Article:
Robert Traill preached thirteen sermons on the text, ‘Let us come boldly to the throne of grace, that we may obtain mercy, and find grace to help in time of need,’ Hebrews 4:16.
In the seventh of these, he offered four pieces of advice for people who have not yet received saving mercy (or don’t think they have): Ask for mercy, receive mercy, plead mercy, and hope in God’s mercy.
Somewhat abridged, this is how he expanded on the point about asking for mercy.
(i) Ask mercy like itself. … If only our begging bore some tolerable proportion to the great blessing of God’s saving mercy, what mighty praying would there be? Let not mercy be sought as a small thing. …
(ii) Ask mercy at the right door. There is not a crumb of saving mercy that comes to any perishing sinner, but by Jesus Christ. …
(iii) Ask mercy in God’s time. … If you will beg his mercy today, you may have it, and it shall endure for ever. But God never gave an allowance and liberty to any man, to spend one day or hour in consulting whether he should beg God’s mercy or not. … for a perishing sinner, that hath an offer of God’s mercy in Jesus Christ, there is no delay allowed, but only he is bid ask it presently.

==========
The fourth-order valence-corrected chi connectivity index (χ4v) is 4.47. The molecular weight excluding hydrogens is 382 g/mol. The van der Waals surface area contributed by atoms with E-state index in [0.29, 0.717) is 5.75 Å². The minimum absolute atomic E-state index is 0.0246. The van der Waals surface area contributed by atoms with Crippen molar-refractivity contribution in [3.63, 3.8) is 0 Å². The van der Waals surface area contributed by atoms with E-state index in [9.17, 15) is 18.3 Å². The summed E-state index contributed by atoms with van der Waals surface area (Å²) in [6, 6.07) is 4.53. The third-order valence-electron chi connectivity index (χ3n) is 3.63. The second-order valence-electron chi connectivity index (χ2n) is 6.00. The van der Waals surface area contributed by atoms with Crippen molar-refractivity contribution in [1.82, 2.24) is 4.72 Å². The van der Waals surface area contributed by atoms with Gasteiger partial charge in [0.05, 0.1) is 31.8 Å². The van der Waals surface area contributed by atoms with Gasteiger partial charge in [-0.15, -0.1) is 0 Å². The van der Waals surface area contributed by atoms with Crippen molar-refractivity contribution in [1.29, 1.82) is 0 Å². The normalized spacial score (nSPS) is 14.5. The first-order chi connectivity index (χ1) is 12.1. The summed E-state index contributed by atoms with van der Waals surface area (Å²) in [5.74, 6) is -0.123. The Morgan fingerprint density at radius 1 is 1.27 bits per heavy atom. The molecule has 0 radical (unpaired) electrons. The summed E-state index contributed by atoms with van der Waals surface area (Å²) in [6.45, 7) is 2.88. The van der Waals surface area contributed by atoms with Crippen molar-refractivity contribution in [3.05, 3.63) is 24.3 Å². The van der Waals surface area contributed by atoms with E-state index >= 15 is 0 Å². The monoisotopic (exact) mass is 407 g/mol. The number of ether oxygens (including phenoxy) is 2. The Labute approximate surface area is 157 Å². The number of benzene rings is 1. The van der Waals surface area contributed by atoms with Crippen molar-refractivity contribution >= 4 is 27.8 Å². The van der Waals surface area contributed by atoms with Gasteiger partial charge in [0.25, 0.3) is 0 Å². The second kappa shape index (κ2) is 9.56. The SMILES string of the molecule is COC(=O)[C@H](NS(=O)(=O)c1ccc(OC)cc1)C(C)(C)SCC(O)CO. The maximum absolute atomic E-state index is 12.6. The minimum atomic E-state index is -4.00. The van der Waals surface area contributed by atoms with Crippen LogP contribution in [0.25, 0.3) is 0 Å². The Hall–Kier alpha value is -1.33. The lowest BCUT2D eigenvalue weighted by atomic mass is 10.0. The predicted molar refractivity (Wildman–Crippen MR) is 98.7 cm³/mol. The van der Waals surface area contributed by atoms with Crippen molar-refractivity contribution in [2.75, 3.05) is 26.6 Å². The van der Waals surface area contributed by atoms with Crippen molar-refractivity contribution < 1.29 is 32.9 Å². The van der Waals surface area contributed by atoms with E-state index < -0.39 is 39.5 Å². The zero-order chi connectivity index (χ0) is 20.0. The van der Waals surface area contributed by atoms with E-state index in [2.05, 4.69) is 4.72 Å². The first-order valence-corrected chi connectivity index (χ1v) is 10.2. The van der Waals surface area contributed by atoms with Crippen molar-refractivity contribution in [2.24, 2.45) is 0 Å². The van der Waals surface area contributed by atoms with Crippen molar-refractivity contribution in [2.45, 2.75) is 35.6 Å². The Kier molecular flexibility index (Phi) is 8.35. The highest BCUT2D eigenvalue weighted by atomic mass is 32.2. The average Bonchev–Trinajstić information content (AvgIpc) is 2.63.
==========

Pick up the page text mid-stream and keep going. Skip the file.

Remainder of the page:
I’m intending to also post what he had to say on the topic of receiving mercy, but for the moment I especially like what he said about ‘pleading mercy.’ This isn’t the same as asking for mercy – he seems to mean making mercy your plea, an argument to use in support of your asking.
When you beg it, use no other plea for mercy, but mercy. When you beg mercy, you must beg mercy only for mercy’s sake. … Wherefore doth God show mercy? Because he will show mercy, and delights in it, Micah 7:18. …
This is the most positive way imaginable to put across the truth that there is nothing whatsoever in any human being which could possibly motivate God to extend mercy to them – nobody has a right to be saved, nobody deserves to be saved, nobody can offer anything about themselves as an incentive to God to save them – neither their perceived goodness nor their perceived misery.
In fact it reminds me of what Daniel said in his prayer, Dan 9:8-18:
O Lord, to us belongs confusion of face, … because we have sinned against thee. To the Lord our God belong mercies and forgivenesses, though we have rebelled against him, neither have we obeyed the voice of the Lord our God, to walk in his laws, which he set before us by his servants the prophets. … the Lord our God is righteous in all his works which he does, for we obeyed not his voice. … O my God, incline thine ear and hear, … for we do not present our supplications before thee for our righteousnesses, but for thy great mercies.
Even though a person asking for mercy is characterised by nothing other than sin, rebellion, and disobedience, they can still come to the throne of grace, if they come for mercy’s sake.